The DOT ADA regulations at 49 CFR §37.165(c) allow a transit agency to establish a policy that requires all riders to have their wheelchairs secured while aboard a bus. Therefore, an agency may decline to provide service to a rider who refuses to allow his or her wheelchair to be secured. However, 49 CFR §37.165(d) explicitly states that “the entity may not deny transportation to a wheelchair or its user on the ground that the device cannot be secured or restrained satisfactorily by the vehicle’s securement system.” Appendix D to this section adds that an agency is “to use best efforts to restrain or confine the wheelchair to the securement area. The entity does the best it can, given its securement technology and the nature of the wheelchair.”

As a part of our investigation, FTA sent an information request to EMTA and received a response and supporting documentation. The response shows that EMTA has a mandatory wheelchair securement policy and provides bus operators with training specific to securement.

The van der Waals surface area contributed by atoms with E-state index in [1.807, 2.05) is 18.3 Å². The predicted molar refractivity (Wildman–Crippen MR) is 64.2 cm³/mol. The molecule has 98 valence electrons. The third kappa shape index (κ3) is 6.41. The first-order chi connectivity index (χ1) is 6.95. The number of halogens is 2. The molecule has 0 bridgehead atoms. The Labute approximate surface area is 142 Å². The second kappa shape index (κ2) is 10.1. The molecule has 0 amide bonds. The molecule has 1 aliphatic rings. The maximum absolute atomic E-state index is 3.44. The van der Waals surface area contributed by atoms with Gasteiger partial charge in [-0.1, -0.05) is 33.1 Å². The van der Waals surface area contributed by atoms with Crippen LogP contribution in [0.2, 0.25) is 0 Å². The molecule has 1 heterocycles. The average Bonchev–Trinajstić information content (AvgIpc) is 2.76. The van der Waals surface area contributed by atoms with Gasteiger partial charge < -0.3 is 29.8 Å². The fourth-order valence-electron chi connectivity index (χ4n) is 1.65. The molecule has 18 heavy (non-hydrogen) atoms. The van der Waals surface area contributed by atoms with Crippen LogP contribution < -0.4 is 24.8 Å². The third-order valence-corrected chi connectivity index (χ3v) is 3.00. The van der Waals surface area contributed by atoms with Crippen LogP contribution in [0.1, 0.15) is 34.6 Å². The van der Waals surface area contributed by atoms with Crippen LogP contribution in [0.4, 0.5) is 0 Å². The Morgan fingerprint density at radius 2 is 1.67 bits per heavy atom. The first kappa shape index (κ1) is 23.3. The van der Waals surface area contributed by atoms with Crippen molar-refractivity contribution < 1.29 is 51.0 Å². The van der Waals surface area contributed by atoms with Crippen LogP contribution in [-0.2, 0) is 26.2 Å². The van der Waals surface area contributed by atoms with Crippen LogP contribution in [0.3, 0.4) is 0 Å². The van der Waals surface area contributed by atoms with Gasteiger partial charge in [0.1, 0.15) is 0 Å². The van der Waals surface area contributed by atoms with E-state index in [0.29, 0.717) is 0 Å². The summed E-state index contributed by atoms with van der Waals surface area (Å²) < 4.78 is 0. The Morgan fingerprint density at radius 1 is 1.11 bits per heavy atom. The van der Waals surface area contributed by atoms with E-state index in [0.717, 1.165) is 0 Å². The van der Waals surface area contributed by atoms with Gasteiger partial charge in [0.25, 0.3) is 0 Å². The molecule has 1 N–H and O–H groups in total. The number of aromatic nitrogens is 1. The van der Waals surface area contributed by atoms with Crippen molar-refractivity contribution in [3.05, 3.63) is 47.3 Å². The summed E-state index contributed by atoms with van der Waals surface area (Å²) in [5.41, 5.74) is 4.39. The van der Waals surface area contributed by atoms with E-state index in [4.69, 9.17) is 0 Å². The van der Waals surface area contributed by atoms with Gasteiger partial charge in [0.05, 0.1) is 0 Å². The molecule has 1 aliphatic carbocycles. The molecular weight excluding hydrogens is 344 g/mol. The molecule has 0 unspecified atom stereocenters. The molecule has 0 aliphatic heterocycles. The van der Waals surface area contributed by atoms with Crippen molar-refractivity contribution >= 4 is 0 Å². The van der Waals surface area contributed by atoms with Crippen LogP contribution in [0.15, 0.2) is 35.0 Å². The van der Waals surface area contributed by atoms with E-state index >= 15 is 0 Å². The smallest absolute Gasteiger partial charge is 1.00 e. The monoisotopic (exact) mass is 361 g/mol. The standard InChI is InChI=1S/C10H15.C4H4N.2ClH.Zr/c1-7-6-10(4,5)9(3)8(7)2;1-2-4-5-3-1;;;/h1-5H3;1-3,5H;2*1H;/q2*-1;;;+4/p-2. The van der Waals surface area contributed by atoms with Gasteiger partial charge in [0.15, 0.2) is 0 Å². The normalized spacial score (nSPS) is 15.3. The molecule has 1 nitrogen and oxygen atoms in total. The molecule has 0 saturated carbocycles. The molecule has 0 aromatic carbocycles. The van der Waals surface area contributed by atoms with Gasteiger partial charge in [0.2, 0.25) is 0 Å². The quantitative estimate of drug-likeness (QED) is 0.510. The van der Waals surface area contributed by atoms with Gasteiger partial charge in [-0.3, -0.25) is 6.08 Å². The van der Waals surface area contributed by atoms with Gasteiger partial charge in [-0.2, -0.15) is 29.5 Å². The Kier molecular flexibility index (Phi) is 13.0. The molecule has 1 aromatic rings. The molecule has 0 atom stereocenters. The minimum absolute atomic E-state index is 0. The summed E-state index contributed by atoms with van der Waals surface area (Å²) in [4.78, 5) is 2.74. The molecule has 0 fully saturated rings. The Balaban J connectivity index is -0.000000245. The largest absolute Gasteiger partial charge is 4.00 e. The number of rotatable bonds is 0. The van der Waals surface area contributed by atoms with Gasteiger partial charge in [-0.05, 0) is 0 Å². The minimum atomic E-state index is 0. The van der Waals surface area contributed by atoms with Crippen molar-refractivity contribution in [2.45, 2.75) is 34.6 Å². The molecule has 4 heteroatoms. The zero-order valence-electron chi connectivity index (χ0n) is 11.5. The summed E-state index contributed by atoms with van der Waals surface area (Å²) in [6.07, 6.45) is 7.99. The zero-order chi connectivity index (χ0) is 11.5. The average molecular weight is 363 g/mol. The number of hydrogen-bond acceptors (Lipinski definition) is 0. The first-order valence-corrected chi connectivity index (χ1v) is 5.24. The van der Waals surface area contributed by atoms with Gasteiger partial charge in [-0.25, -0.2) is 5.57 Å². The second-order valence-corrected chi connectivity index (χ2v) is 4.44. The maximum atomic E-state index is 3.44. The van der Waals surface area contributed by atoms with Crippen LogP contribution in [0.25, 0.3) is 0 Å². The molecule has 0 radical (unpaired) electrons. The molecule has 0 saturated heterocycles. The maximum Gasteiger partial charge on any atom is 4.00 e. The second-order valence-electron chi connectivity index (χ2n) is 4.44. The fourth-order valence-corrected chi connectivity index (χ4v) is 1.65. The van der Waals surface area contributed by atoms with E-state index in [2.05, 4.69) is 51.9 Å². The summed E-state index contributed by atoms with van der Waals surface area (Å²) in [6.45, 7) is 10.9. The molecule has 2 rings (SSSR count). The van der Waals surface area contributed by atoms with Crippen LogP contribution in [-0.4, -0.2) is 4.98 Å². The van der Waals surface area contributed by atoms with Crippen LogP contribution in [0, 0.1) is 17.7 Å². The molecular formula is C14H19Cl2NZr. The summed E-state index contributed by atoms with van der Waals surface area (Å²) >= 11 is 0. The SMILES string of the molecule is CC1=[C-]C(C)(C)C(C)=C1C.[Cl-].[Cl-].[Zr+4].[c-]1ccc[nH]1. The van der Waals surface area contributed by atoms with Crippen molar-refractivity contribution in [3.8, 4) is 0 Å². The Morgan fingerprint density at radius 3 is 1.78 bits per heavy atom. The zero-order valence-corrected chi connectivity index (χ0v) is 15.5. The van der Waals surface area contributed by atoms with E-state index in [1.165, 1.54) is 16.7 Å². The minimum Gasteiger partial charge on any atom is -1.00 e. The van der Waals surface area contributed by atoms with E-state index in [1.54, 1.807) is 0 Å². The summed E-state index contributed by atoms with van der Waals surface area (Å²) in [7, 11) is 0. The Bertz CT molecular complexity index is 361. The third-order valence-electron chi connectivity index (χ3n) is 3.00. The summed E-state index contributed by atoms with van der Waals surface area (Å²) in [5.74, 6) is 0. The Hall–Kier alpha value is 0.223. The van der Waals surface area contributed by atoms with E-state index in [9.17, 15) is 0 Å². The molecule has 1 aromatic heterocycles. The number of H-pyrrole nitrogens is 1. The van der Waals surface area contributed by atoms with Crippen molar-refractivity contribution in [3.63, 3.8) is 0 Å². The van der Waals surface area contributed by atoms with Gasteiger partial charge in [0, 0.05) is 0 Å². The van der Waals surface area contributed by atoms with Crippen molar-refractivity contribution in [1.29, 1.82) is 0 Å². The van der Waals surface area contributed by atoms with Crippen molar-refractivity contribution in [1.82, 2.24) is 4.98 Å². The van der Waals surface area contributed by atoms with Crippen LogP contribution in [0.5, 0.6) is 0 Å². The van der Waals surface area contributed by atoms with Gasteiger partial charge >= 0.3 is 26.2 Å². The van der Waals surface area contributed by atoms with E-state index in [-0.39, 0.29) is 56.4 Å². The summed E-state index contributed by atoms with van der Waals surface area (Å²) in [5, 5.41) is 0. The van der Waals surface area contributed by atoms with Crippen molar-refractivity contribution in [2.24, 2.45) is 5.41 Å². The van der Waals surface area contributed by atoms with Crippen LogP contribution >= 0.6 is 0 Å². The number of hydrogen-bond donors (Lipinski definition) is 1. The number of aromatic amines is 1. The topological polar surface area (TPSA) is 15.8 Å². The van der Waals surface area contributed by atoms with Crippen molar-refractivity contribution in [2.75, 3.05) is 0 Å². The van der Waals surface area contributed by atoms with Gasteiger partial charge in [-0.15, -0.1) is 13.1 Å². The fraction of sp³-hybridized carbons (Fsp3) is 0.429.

EMTA’s account of the June 8 incident does not differ substantially from the complainant’s. EMTA states that, on that day, the complainant boarded an EMTA bus at stop #606 using a “Hoveround” power wheelchair. The bus operator was unable to secure the front part of the device due to a “plastic barrier” and, as a result, informed the complainant that “until he is secured to EMTA’s standards, the route will not proceed.” The complainant became agitated and the operator contacted dispatch, which instructed the operator to escort the complainant off the bus so he could wait for a supervisor with another vehicle to arrive in order to “accommodate and prevent further securement issues.” The complainant “declined the accommodation,” according to EMTA. In follow up communications with FTA, EMTA explained that the complainant’s frustration escalated when the operator told him that EMTA would need to make other accommodations for him in 30 minutes because personnel was unable to secure his wheelchair.